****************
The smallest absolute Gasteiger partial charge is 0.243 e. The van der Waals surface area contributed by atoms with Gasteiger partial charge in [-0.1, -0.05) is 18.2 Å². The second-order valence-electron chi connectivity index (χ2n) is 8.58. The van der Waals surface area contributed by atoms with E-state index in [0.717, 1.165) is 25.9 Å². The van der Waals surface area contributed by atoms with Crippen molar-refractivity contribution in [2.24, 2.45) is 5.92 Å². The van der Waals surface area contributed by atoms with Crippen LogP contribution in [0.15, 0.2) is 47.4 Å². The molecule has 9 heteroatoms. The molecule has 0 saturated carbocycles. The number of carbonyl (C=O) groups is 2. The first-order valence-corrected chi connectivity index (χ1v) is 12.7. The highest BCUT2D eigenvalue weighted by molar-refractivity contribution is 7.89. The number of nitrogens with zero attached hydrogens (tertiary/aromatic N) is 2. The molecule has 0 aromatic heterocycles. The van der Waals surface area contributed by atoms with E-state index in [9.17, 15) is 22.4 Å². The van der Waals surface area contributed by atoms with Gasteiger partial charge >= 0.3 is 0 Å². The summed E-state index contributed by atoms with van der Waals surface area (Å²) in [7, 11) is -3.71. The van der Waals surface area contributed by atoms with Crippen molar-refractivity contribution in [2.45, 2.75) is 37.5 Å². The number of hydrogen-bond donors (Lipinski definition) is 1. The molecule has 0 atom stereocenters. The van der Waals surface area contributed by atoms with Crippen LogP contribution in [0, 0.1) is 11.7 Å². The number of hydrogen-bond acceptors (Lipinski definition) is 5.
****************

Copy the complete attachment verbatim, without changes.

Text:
The smallest absolute Gasteiger partial charge is 0.243 e. The van der Waals surface area contributed by atoms with Gasteiger partial charge in [-0.1, -0.05) is 18.2 Å². The second-order valence-electron chi connectivity index (χ2n) is 8.58. The van der Waals surface area contributed by atoms with E-state index in [0.717, 1.165) is 25.9 Å². The van der Waals surface area contributed by atoms with Crippen molar-refractivity contribution in [2.24, 2.45) is 5.92 Å². The van der Waals surface area contributed by atoms with Crippen LogP contribution in [0.15, 0.2) is 47.4 Å². The molecule has 9 heteroatoms. The molecule has 0 saturated carbocycles. The number of carbonyl (C=O) groups is 2. The first-order valence-corrected chi connectivity index (χ1v) is 12.7. The highest BCUT2D eigenvalue weighted by molar-refractivity contribution is 7.89. The number of nitrogens with zero attached hydrogens (tertiary/aromatic N) is 2. The molecule has 0 aromatic heterocycles. The van der Waals surface area contributed by atoms with E-state index in [9.17, 15) is 22.4 Å². The van der Waals surface area contributed by atoms with Gasteiger partial charge >= 0.3 is 0 Å². The summed E-state index contributed by atoms with van der Waals surface area (Å²) in [7, 11) is -3.71. The van der Waals surface area contributed by atoms with Crippen molar-refractivity contribution in [2.45, 2.75) is 37.5 Å². The number of hydrogen-bond donors (Lipinski definition) is 1. The molecule has 0 atom stereocenters. The van der Waals surface area contributed by atoms with Crippen LogP contribution in [0, 0.1) is 11.7 Å². The number of hydrogen-bond acceptors (Lipinski definition) is 5.